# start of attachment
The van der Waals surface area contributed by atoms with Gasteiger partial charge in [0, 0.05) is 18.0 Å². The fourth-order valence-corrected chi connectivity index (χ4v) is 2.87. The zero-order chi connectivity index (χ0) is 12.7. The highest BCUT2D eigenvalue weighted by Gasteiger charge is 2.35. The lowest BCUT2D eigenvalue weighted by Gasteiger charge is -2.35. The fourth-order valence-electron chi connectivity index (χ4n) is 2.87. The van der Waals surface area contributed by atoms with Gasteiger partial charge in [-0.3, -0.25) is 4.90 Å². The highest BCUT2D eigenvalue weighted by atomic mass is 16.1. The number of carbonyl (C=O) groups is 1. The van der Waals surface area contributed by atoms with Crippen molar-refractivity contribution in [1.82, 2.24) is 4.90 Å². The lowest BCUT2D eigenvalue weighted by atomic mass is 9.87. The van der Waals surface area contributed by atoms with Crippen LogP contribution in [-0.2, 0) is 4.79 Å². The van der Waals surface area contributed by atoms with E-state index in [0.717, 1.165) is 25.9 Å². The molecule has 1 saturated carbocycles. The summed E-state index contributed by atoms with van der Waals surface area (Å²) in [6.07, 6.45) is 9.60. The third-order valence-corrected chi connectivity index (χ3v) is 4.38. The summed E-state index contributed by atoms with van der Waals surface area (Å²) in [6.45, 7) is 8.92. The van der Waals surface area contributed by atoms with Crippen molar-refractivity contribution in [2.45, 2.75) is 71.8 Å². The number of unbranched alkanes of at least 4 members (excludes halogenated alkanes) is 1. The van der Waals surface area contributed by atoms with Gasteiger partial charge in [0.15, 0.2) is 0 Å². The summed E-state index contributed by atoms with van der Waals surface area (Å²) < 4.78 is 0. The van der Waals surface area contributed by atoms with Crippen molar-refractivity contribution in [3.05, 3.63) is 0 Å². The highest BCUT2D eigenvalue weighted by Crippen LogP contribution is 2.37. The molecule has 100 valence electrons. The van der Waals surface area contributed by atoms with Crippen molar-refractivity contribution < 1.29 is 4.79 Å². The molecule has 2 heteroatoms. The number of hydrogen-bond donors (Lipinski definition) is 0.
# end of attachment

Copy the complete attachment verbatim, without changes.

The van der Waals surface area contributed by atoms with Gasteiger partial charge in [0, 0.05) is 18.0 Å². The fourth-order valence-corrected chi connectivity index (χ4v) is 2.87. The zero-order chi connectivity index (χ0) is 12.7. The highest BCUT2D eigenvalue weighted by Gasteiger charge is 2.35. The lowest BCUT2D eigenvalue weighted by Gasteiger charge is -2.35. The fourth-order valence-electron chi connectivity index (χ4n) is 2.87. The van der Waals surface area contributed by atoms with Gasteiger partial charge in [-0.3, -0.25) is 4.90 Å². The highest BCUT2D eigenvalue weighted by atomic mass is 16.1. The number of carbonyl (C=O) groups is 1. The van der Waals surface area contributed by atoms with Crippen molar-refractivity contribution in [1.82, 2.24) is 4.90 Å². The lowest BCUT2D eigenvalue weighted by atomic mass is 9.87. The van der Waals surface area contributed by atoms with Crippen LogP contribution in [-0.2, 0) is 4.79 Å². The van der Waals surface area contributed by atoms with E-state index in [0.717, 1.165) is 25.9 Å². The molecule has 1 saturated carbocycles. The summed E-state index contributed by atoms with van der Waals surface area (Å²) in [6.07, 6.45) is 9.60. The third-order valence-corrected chi connectivity index (χ3v) is 4.38. The summed E-state index contributed by atoms with van der Waals surface area (Å²) in [6.45, 7) is 8.92. The van der Waals surface area contributed by atoms with Crippen molar-refractivity contribution in [2.45, 2.75) is 71.8 Å². The number of unbranched alkanes of at least 4 members (excludes halogenated alkanes) is 1. The van der Waals surface area contributed by atoms with Gasteiger partial charge in [0.15, 0.2) is 0 Å². The summed E-state index contributed by atoms with van der Waals surface area (Å²) < 4.78 is 0. The van der Waals surface area contributed by atoms with Crippen molar-refractivity contribution in [3.05, 3.63) is 0 Å². The highest BCUT2D eigenvalue weighted by Crippen LogP contribution is 2.37. The molecule has 100 valence electrons. The van der Waals surface area contributed by atoms with Crippen molar-refractivity contribution < 1.29 is 4.79 Å². The molecule has 2 heteroatoms. The number of hydrogen-bond donors (Lipinski definition) is 0.